Real or 1943 ‘Photoshop’?
Is this photograph genuine, Hitler wondered, or did Sixth Army Field Marshal Friedrich Paulus really surrender?
Stalingrad was supposed to fall – if not in August 1942 then certainly in September. Okay, October.
Hitler expected it. American diplomats in Moscow expected it. Stalin, too, was pessimistic.
But the city held, aided by the very destruction heaped on it by the Luftwaffe and Nazi tanks and artillery. Urban rubble was a good working environment for the Red Army, and a lousy one for Wehrmacht tanks and soldiers.
Time, and the weather, and the indomitable Red Army were also conspiring against General Paulus and his ailing, starving, freezing, under-equipped, fuel-deprived and demoralized Sixth Army.
In November, the Red Army surrounded the Sixth Army.
Luftwaffe chief Hermann Göring had told Hitler that he could supply the Sixth Army by air, and Hitler agreed to this fantasy – one that fooled few of his staff officers. The Sixth Army was trapped in a kessel—a rapidly dwindling cauldron—and Göring’s Luftwaffe delivered a fraction of the amount promised by their commander, a fraction of what the beleaguered army required.
When surrender became imminent—so certain that even Hitler faced up to the grim reality—he promoted Paulus to Field Marshal. This was a cynical move to encourage the general to commit suicide rather than surrender (Field Marshals traditionally were not taken alive). Paulus had other ideas. On January 31, 1943, he surrendered.
Stalin sent his top cinematographer, documentary filmmaker Roman Karmen, to photograph the surrender negotiations, and when Hitler saw the published photograph, he asked his own chief photographer, Heinrich Hoffmann, if it were genuine. His hope was that Paulus had committed suicide, in which case, the surrender photo would be fake.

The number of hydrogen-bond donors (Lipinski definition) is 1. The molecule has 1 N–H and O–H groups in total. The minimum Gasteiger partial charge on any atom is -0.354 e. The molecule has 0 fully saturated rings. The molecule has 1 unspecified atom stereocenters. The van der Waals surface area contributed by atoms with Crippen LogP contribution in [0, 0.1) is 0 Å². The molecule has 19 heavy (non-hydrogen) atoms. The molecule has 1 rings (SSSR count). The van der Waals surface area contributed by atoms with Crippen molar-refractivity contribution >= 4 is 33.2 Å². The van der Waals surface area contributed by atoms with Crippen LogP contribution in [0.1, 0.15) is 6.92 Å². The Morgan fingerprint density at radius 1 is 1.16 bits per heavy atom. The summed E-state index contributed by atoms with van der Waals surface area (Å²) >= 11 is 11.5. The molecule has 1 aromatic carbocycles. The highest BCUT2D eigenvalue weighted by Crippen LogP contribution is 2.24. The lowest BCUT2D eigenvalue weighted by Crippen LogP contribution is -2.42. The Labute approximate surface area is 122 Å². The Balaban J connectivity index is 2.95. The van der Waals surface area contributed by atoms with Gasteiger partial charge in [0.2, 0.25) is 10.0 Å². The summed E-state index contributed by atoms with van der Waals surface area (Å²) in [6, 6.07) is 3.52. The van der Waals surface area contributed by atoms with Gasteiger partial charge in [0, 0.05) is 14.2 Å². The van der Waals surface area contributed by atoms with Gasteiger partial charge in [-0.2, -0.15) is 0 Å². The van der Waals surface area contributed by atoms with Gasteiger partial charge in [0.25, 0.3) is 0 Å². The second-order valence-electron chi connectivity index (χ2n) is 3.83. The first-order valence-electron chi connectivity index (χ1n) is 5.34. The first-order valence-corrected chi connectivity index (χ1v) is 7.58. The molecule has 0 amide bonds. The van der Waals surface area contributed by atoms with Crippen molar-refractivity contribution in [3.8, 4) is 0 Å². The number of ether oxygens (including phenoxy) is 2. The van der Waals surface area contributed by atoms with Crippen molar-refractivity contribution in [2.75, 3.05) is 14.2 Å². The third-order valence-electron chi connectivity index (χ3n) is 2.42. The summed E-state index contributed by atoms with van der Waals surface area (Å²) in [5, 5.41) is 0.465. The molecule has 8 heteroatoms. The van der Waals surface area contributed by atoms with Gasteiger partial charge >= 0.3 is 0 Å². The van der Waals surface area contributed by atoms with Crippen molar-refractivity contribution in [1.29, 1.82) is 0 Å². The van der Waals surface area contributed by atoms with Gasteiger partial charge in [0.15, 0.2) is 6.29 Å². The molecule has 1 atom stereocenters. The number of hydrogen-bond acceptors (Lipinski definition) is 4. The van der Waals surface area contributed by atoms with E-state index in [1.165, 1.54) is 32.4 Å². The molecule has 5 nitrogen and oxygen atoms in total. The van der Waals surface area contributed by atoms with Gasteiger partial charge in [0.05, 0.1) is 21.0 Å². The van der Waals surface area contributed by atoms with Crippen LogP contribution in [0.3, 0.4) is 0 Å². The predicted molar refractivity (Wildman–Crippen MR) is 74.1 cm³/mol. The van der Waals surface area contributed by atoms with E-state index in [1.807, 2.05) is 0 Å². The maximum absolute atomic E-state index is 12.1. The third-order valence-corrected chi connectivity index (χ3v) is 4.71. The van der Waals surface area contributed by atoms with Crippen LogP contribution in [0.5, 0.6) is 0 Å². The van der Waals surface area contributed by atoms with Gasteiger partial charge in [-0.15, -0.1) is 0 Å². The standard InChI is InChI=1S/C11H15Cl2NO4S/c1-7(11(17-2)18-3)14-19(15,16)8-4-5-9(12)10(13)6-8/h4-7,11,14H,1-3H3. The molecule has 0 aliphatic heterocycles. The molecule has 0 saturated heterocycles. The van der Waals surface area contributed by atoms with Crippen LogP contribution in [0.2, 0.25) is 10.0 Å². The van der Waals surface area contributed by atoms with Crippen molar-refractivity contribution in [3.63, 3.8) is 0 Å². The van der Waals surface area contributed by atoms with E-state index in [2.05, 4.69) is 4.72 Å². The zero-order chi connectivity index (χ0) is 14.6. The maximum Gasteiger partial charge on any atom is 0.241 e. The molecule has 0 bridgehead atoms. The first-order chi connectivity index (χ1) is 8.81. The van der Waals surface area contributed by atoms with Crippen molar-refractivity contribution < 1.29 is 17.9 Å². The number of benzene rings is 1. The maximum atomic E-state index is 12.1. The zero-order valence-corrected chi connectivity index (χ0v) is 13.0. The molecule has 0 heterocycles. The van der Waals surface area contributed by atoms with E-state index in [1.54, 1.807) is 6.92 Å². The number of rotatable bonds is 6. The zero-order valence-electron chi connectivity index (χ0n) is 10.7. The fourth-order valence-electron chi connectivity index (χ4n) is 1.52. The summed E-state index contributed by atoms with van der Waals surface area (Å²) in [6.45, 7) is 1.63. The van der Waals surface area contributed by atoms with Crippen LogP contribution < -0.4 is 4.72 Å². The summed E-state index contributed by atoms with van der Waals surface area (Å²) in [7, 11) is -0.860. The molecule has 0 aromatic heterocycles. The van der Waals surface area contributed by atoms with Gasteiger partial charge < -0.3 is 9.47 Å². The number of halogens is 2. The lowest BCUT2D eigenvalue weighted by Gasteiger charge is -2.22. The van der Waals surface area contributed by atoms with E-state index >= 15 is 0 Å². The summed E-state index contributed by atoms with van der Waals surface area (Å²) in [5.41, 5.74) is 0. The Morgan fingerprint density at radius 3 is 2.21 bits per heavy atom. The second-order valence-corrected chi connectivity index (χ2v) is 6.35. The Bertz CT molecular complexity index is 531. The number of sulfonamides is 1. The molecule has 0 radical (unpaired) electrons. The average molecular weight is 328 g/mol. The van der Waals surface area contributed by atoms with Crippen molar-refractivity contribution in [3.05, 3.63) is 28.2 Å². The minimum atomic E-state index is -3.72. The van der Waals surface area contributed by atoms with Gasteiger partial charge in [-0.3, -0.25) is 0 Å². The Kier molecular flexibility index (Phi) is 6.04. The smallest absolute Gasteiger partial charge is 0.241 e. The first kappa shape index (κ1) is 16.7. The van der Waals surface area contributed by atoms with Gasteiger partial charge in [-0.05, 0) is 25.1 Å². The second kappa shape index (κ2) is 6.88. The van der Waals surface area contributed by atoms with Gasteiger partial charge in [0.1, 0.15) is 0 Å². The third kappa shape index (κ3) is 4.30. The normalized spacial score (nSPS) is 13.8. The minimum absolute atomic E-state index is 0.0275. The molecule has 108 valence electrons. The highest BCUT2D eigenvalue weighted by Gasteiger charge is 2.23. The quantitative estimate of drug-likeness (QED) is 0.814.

Hoffmann assured him that it was genuine. A photo of Paulus had not been superimposed on a separate picture. He was indeed a prisoner of the Soviet Union.
Not quite the genuine article
Paulus was questioned by top-ranking officials including General Konstantin Rokossovsky, Marshal Nikolay Voronov and General Konstantin Telegin. Captain Nikolay Dyatlenko served as translator as well as interrogator.
Some photos of the surrender talks clearly show Paulus and, to his left, General Schmidt, surrounded by Red Army officials.
“Karmen’s photograph was doctored in Moscow,” writes Anthony Beevor in Stalingrad. “General Telegin was removed from the print because Stalin considered him insufficiently important for such a historic occasion. (Even Dyatlenko’s promotion to major was accelerated for the release of the photograph.)”
One shot in particular, though, was taken from a different angle and looks bleached out in the top left corner.
This photo is important in that it appears in Heinrich Hoffmann’s Hitler was my Friend. Hoffmann was the dictator’s photographer, which suggests that this “bleached” photo is a copy of the picture that appeared in Pravda. The bleached area represents the disappeared Telegin.
Postscript: Historian Beevor notes that Telegin was terrified, justifiably, when he saw that he had been removed from the picture. During Stalin’s reign, being airbrushed out of a photograph could be the prelude to being airbrushed out of life. (Dmitri Shostakovich was similarly spooked by a critical review of his opera Lady Macbeth of Mtsensk. The reviewer was anonymous but widely believed to be Stalin. A negative review by him was potentially lethal.)
Telegin’s fears were unjustified on this occasion, but he was arrested and jailed a few years after the war ended. Eventually released, he rejoined the Army and died of natural causes, aged 82.